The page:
These shared cabs don’t directly run till Cherrapunjee. They take you to Shillong and from there, you can take another one to Cherrapunjee (Also known as Sohra)

The total journey including breaks might take around 4-5 hours. So ensure you reach early morning in Guwahati.

Where to stay: Coniferous Resort

2. Day 2 – Mawsmai cave, Seven Sister falls and Nohkalikai Falls

Mawsmai Cave

Meghalaya is known for its numerous cave systems and the most popular amongst them is the Mawsmai cave. It’s one of the smaller caves in Sohra, but quite good to get a feel of caving.

Mawsmai Cave

The cave is spacious at most parts with only a few narrow passages which require squeezing and ducking. You can spot stalagmites and stalactites of various shapes and sizes at every nook and corner. The limestone formations inside the cave glittered when we beamed our flash lights on them.

The entire trail in the cave is well-marked and well-lit from entry to exit. If you are a little adventurous, you can go off track, crawl through tiny passages and discover massive hidden caverns. I did that, only to reach a dead end.

Don’t worry; it’s hard to get lost in this cave. And surprisingly i did not spot even a single bat in the cave.

How to reach: It is around 6 kms from Cherrapunjee. Since you would be visiting a couple of spots today, it makes sense to hire a private cab for the day. Also the entry to the cave starts only at 9.00 a.m.

Seven Sister Falls/ Nohsngithiang Falls

If you are traveling to Meghalaya in the monsoon time, then this waterfall will have your jaws touching the ground in no time.

seven sister falls
Image Credit: https://www.instagram.com/sushobhanr/

A cascade of multiple streams plunging down 1000 foot cliffs, this waterfall epitomizes the beauty of Meghalaya during rains. A sea of clouds swirling over the lush green valley below just makes it picture perfect.

Nohkalikai falls

While most waterfalls in Meghalaya are at their prettiest in monsoons, Nohkalikai remains majestic even during the winter months.

At 1,115 feet, it is India’s highest plunge waterfall, dropping straight from the top of the plateau to the emerald green pool below. While we admired the grandeur of the falls from a view point, I later came to know that there are stairs you can take down the cliff to get even closer to the falls.

nohkalikai falls

In the non-monsoon season, it’s possible to even trek to the bottom of the falls and swim in the pool formed underneath the fall. If you intend to do this, it’s better to take a guide with you.

The fall got its name from a tragic legend about a woman named Ka Likai who jumped to her death from the cliff. It is said that she was fed remains of her own daughter by her husband. The guilt made her commit suicide by taking the plunge. Hence the name stuck as Nohkalikai or “the leap of Likai”.

How to reach: The view point for Nohkalikai falls is just a 20 minute drive from Cherrapunjee.

3. Day 3 – Living Root bridge Trek

Like I keep saying, if there is one experience that perfectly encapsulates the beauty of Meghalaya, it is the living root bridge trek.

You will see an art of nature found nowhere else in the world. And to an extent it is man-made. Living root bridges are formed when massive roots are guided by villagers over a span of 15 years to mingle with each other and form sturdy bridges strong enough to support people. Over time, they get stronger.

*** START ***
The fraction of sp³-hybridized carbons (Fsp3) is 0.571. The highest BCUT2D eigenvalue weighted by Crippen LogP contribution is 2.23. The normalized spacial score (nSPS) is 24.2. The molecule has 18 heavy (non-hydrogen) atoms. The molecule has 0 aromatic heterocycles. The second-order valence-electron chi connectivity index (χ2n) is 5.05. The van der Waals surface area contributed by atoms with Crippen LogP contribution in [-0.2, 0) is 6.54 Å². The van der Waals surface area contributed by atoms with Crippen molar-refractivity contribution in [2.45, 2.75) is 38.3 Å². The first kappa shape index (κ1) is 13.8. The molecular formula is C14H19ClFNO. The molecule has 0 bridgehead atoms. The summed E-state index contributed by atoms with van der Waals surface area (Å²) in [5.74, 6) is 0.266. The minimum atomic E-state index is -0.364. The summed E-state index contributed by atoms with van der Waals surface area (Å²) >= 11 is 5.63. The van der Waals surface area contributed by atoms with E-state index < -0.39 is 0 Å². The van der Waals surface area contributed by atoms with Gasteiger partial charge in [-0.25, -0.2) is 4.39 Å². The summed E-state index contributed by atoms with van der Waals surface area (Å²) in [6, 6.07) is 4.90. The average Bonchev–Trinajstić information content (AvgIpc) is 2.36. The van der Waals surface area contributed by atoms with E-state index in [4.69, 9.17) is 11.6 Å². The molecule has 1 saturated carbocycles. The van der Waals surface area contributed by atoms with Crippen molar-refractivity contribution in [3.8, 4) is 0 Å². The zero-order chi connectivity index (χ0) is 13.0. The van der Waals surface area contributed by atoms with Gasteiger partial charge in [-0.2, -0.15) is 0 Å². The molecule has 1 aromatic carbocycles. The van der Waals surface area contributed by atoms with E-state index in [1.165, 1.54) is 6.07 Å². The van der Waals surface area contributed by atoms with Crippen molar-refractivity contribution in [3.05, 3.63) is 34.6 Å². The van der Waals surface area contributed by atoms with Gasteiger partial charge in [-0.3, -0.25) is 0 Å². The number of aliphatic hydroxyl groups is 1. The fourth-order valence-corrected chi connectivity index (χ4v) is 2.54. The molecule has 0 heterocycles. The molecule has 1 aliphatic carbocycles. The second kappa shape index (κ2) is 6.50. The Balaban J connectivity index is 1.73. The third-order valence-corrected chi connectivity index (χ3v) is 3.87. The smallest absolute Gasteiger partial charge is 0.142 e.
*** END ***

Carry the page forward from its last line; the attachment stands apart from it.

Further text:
Living Root Bridge Trek
Double Decker Root Bridge – The only one of its kind in the world

They were actually built to help locals cross raging streams in the monsoon. Today, they have captured the travel world by storm.

The village of Nongriat has a double decker root bridge – one bridge stacked over another, a unique wonder found only in this village. There are single root bridges in other villages too.

The trek itself is so fascinating that you are left with a question. Which is better? The sight of the root bridge or the hike itself?

Living Root Bridge Trek

Walking through lush green forests, crossing wobbly bridges suspended over electric blue pools and swimming in the transparent waters of Rainbow falls is bound to drive your senses into a frenzy.

It’s that beautiful.

If you have a day more to spend, you can actually stay in Nongriat Village. There are two guesthouses where you can stay for as much as INR 300 per night.

Now, here is a disclaimer, the entire trek from the base village Tyrna to Nongriat takes around 5-6 hours and requires you to descend 2500- 3000 steps one way. The climb back up is certainly daunting, especially if you are not an active person. It is doable though. You just need to pace yourself well enough and start the trek early.

Living Root Bridge Trek

As the trek is long and tiring, it makes sense to carry some energy bars and 2-3 bottles of water with you. Of course, there are villages along the trek from where you can buy them.

How to reach: The base village Tyrna is a 30 minute drive from Cherrapunjee

4. Day 4 – Mawlynnong, Asia’s cleanest village

I had never heard of this village until I started researching about Meghalaya. Dubbed “Asia’s cleanest village” in 2003, Mawlynnong is like a breath of fresh air. Actually, most of Meghalaya is like that.

The first thing I noticed when I walked into this village were its tree houses. Made of bamboo, these charming houses rise over tree-tops to give you a sneak peek into neighbouring Bangladesh. It’s a great place to spend your evenings, gazing at the sunset while sipping a cup of coffee.

Mawlynnong
The Tree Houses